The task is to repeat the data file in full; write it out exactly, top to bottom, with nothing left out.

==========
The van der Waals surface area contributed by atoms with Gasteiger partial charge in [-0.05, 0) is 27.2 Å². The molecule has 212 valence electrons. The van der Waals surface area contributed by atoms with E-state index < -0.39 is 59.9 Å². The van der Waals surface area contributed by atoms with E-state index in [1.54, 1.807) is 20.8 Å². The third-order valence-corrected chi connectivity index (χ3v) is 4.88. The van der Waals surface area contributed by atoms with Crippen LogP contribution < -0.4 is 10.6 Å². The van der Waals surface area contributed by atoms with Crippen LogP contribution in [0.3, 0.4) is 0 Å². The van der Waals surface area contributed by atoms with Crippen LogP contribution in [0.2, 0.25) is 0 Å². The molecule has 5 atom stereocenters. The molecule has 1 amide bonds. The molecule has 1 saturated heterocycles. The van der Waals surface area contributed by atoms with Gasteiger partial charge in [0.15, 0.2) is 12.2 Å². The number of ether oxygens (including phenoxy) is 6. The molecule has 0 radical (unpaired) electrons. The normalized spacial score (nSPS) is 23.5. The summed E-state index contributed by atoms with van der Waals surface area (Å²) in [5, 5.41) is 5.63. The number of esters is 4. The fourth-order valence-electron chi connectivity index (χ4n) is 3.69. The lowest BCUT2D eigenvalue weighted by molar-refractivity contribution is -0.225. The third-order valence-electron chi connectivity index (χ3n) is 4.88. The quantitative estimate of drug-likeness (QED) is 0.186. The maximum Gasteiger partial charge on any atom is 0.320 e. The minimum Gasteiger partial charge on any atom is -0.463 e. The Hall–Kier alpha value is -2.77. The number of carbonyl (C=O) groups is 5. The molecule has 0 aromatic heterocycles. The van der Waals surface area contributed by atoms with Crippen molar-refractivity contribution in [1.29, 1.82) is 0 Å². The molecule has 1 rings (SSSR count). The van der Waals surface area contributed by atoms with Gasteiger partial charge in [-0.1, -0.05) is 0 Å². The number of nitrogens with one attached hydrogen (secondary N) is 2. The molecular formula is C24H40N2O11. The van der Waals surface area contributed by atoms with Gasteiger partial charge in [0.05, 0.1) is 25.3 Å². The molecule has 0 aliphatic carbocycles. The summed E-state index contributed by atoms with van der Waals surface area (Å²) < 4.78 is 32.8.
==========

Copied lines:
The van der Waals surface area contributed by atoms with Gasteiger partial charge in [-0.05, 0) is 27.2 Å². The molecule has 212 valence electrons. The van der Waals surface area contributed by atoms with E-state index < -0.39 is 59.9 Å². The van der Waals surface area contributed by atoms with E-state index in [1.54, 1.807) is 20.8 Å². The third-order valence-corrected chi connectivity index (χ3v) is 4.88. The van der Waals surface area contributed by atoms with Crippen LogP contribution < -0.4 is 10.6 Å². The van der Waals surface area contributed by atoms with Crippen LogP contribution in [0.3, 0.4) is 0 Å². The van der Waals surface area contributed by atoms with Crippen LogP contribution in [0.2, 0.25) is 0 Å². The molecule has 5 atom stereocenters. The molecule has 1 amide bonds. The molecule has 1 saturated heterocycles. The van der Waals surface area contributed by atoms with Gasteiger partial charge in [0.15, 0.2) is 12.2 Å². The number of ether oxygens (including phenoxy) is 6. The molecule has 0 radical (unpaired) electrons. The normalized spacial score (nSPS) is 23.5. The summed E-state index contributed by atoms with van der Waals surface area (Å²) in [5, 5.41) is 5.63. The number of esters is 4. The fourth-order valence-electron chi connectivity index (χ4n) is 3.69. The lowest BCUT2D eigenvalue weighted by molar-refractivity contribution is -0.225. The third-order valence-electron chi connectivity index (χ3n) is 4.88. The quantitative estimate of drug-likeness (QED) is 0.186. The maximum Gasteiger partial charge on any atom is 0.320 e. The minimum Gasteiger partial charge on any atom is -0.463 e. The Hall–Kier alpha value is -2.77. The number of carbonyl (C=O) groups is 5. The molecule has 0 aromatic heterocycles. The van der Waals surface area contributed by atoms with Crippen molar-refractivity contribution in [1.29, 1.82) is 0 Å². The molecule has 1 rings (SSSR count). The van der Waals surface area contributed by atoms with Gasteiger partial charge in [-0.1, -0.05) is 0 Å². The number of nitrogens with one attached hydrogen (secondary N) is 2. The molecular formula is C24H40N2O11. The van der Waals surface area contributed by atoms with Gasteiger partial charge in [0.05, 0.1) is 25.3 Å². The molecule has 0 aliphatic carbocycles. The summed E-state index contributed by atoms with van der Waals surface area (Å²) < 4.78 is 32.8.